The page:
The leaders are now sailing past the Canary Islands, in a race that is much tighter than had been anticipated. A very special boat, which takes its name after the Intergovernmental Oceanographic Commission of UNESCO’s motto “One Planet One Ocean” and sponsor Pharmaton, is ahead of expectations. “We're very happy and very surprised. We have the oldest boat in the fleet and we expected to be a little behind, but here we are” exclaimed Aleix Gelabert. In an email sent from the boat today, his team-mate Didac Costa explained “we've been almost stopped since late last night until this afternoon. Peaceful and pleasant atmosphere, but we just are not moving! The consolation is that our rivals have not done too much either. It's funny how one day you're building up from 13 to 17 knots surfing a wave and the next day you are putting the same effort into getting from 0.8 to 1.5 in calm winds. What a contrast!”
Photo Gilles Martin-Raget / Barcelona World Race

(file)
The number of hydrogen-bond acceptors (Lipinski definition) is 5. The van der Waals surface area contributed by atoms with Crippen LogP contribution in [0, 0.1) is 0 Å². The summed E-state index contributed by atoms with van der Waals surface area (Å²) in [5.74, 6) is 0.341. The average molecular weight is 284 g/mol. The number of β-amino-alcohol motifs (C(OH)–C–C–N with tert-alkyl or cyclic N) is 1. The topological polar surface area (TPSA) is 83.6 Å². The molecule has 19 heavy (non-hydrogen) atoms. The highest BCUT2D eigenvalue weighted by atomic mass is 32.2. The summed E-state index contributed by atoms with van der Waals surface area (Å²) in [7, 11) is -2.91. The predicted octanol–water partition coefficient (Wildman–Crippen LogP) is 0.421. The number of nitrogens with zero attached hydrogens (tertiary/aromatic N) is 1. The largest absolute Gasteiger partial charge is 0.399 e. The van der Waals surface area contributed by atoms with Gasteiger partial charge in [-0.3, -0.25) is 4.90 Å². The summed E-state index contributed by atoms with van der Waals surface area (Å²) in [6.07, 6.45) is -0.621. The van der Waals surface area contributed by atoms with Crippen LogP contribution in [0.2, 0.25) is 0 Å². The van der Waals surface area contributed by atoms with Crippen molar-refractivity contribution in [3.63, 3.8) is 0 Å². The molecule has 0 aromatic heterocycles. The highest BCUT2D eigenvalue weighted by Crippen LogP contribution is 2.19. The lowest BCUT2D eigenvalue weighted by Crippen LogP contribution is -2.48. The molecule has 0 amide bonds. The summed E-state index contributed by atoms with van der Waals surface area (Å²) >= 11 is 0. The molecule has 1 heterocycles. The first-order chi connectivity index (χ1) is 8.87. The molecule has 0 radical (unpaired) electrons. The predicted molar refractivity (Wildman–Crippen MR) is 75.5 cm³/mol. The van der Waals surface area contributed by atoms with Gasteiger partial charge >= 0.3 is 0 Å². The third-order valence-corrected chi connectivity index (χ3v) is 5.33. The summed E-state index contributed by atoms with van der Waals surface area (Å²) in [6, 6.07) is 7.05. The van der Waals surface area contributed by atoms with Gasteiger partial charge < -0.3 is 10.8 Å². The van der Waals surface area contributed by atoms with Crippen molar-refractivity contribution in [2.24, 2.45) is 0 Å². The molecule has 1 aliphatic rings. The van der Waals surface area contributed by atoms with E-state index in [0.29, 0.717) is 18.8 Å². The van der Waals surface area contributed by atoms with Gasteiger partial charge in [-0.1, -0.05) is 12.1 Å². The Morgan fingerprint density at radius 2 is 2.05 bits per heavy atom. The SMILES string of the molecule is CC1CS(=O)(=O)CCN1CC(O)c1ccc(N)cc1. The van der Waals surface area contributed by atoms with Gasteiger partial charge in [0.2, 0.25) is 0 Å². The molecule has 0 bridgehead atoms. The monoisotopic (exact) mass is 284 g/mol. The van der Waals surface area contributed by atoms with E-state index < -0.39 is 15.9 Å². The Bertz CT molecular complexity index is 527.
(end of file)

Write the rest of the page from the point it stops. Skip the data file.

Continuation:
One Planet, One Ocean & Pharmaton will collect samples of micro-plastic pollution and serve as a platform for environmental awareness, in addition to the scientific contributions made by every crew competing in the race. "We started right away, from Barcelona, and activated all of the devices we carry on board. They are already operating. We have been taking measurements, changing filters and doing everything as instructed. So far we’ve been lucky and have been able to perform the scientific measurements."
Argo day, when the ships will deploy their Argo float where they are most needed, should be in about4 weeks. Coordinators of the in situ Observations Programme Support Centre of the Joint WMO/IOC-UNESCO Technical Commission for Oceanography and Marine Meteorology (JCOMMOPS) are following the race closely to give them the green light on the most appropriate day.